Pigskin Postmortem: Is NCAA trying to be a No Fun League, Too?

David SingletonCorrespondent ISeptember 11, 2008

Let’s make one thing clear right off the bat: The Pac-10 officials did not cause the University of Washington to lose that game on Saturday afternoon against Brigham Young University. For all we know, BYU could have blocked the kick if it had been a regular extra point attempt.


But once again, a Pac-10 officiating crew finds itself in the middle of controversy for a blown call.


Unlike the kerfuffle a couple of seasons ago in the Oregon-Oklahoma game, this controversy was not derived because of bad eyes.


It comes from bad judgment and misapplication of a rule.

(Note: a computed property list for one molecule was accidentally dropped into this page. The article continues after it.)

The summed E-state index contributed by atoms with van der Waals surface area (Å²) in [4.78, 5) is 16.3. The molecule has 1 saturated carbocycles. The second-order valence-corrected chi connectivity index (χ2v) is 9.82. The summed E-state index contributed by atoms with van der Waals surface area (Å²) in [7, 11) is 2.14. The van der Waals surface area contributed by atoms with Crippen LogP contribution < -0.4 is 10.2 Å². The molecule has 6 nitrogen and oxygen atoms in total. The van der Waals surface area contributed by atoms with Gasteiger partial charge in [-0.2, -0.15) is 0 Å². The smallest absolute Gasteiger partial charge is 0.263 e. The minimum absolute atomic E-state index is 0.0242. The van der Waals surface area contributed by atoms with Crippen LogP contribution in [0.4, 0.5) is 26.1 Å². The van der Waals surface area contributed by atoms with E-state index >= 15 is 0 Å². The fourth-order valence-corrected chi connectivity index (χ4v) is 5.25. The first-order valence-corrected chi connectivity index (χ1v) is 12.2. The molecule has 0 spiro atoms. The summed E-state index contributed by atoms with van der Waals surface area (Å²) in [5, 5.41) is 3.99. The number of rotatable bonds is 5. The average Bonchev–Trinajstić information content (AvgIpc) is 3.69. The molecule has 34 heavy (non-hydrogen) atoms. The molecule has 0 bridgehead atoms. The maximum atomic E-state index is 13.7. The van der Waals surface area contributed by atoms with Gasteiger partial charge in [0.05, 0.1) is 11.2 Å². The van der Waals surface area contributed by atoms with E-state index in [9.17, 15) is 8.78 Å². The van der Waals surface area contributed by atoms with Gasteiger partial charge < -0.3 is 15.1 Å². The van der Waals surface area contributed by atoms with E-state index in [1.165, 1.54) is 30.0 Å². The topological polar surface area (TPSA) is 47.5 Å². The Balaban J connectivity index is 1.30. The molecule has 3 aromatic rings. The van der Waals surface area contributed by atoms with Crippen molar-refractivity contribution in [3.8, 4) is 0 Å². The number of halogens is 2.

On some level, I can understand the need for a no taunting rule. I think that a lot of the posing and posturing that goes on over the “vanquished foe” has become extremely ridiculous.


But having watched the replays over and over, Locker wasn’t trying to show anyone up. He scored a touchdown to pull his team within one in a hard fought game and was ecstatic that he had scored. If you watch the film, you can tell it wasn’t premeditated. To me, it looked like he dove for the end zone, got up and immediately flipped the ball in the air over his shoulder.


He didn’t pull a cell phone out of his pants pocket and make a call. He didn’t propose to a cheerleader. He didn’t put the ball on the sideline, take a pylon and try to make a putt. He didn’t step on the ball and flex.


Locker flipped the ball over his shoulder and jumped into the arms of his teammate.


If the flag hadn’t been thrown, would BYU fans really call for Locker to get a penalty?


Hell, no.


That’s why it was a bad call.


I’m not faulting the rule at all. I get the spirit of the rule.


But shame on the Pac-10 officials for making the call.